No official reports of TNT among EgyptAir debris: aviation ministry

Egypt’s Civil Aviation Ministry said on Saturday it has not received any technical reports confirming the presence of explosive substances among the debris of an EgyptAir flight that crashed into the Mediterranean Sea in May.

The ministry said that neither the public prosecution nor forensic investigators had provided any evidence of explosives, despite recent news reports suggesting traces of TNT had been identified, pointing to a bomb as a cause of the crash.

French newspaper Le Figaro reported on Friday that investigators from France's Institute for Criminal Research had found traces of TNT last week in Cairo on debris from the plane, triggering a dispute between French and Egyptian authorities.

The origin of these traces remains unclear and Egyptian judicial authorities did not allow French investigators to examine the debris in detail, Le Figaro said, citing a source close to the investigation.

Egypt wishes to write a joint report with France to validate the presence of TNT on the debris. France has refused to do this because the investigators were not able to carry out an adequate inspection to determine how the traces could have got there, Le Figaro said.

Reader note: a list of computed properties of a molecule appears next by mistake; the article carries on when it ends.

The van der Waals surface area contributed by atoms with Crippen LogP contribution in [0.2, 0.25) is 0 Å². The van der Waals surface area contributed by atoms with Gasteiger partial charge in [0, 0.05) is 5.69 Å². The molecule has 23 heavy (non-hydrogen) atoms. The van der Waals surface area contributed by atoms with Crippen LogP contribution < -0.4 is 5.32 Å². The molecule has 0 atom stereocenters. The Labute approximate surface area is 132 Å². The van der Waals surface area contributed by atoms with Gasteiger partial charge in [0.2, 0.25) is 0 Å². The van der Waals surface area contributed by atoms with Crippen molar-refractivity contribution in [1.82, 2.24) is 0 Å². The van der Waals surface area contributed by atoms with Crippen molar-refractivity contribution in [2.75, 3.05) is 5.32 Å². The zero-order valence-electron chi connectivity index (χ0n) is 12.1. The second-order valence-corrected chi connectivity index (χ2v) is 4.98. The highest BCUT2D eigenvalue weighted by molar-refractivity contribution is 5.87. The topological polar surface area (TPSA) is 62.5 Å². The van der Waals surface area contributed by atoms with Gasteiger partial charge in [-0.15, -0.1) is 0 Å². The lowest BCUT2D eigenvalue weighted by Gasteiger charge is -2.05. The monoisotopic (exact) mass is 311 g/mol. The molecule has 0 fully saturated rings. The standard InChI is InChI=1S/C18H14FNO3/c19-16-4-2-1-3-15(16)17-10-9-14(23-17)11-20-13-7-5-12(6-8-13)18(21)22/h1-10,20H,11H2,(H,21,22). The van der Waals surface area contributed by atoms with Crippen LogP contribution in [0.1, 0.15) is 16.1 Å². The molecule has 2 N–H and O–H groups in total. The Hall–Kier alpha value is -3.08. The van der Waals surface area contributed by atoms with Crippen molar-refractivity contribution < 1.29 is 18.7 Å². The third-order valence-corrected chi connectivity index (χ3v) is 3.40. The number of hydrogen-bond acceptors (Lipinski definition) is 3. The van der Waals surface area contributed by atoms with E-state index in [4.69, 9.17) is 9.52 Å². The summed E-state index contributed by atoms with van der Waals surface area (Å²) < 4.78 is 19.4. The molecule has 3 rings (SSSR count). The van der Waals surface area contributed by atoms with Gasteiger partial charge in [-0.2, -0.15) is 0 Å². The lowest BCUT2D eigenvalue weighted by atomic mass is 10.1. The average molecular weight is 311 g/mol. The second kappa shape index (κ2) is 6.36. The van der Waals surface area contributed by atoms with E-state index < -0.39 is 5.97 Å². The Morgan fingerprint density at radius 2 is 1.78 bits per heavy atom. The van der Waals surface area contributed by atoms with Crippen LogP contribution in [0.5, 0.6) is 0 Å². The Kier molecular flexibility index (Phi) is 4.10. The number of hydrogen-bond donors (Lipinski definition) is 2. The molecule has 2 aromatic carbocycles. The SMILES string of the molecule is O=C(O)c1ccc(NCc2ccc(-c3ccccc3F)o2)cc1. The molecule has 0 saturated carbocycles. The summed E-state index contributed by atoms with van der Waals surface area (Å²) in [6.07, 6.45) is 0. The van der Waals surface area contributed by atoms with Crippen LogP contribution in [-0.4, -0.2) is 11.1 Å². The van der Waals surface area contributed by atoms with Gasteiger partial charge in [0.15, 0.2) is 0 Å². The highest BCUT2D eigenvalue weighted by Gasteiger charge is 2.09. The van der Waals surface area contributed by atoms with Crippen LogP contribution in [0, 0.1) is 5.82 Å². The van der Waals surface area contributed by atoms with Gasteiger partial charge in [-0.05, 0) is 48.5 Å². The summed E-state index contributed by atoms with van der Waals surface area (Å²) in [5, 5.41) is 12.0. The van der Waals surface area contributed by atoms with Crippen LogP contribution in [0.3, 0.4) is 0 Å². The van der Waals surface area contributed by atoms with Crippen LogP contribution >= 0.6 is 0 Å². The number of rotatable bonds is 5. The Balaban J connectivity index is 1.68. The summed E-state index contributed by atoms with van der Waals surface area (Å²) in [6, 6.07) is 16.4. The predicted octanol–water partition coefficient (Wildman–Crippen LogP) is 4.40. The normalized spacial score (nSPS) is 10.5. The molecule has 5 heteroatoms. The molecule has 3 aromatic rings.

On Saturday, Basim Sami, head of the media center for the ministry, said he has no knowledge of the claims made by Le Figaro.

Sami added that an international committee of experts is investigating the downing of the plane, and any new conclusions will be announced as they occur, with the families of the victims kept nformed.

EgyptAir flight MS804, an Airbus A320 plane, plunged into the eastern Mediterranean en route from Paris to Cairo on May 19. All 66 people on board were killed, including 15 French passengers. The cause of the crash remains unknown.

Audio from the flight recorder of the crashed aircraft mentions a fire on board the plane in its final moments, the investigation committee said in July.

Earlier analysis of the plane's flight data recorder showed there had been smoke in the lavatory and avionics bay, while recovered wreckage from the jet's front section showed signs of high-temperature damage and soot.

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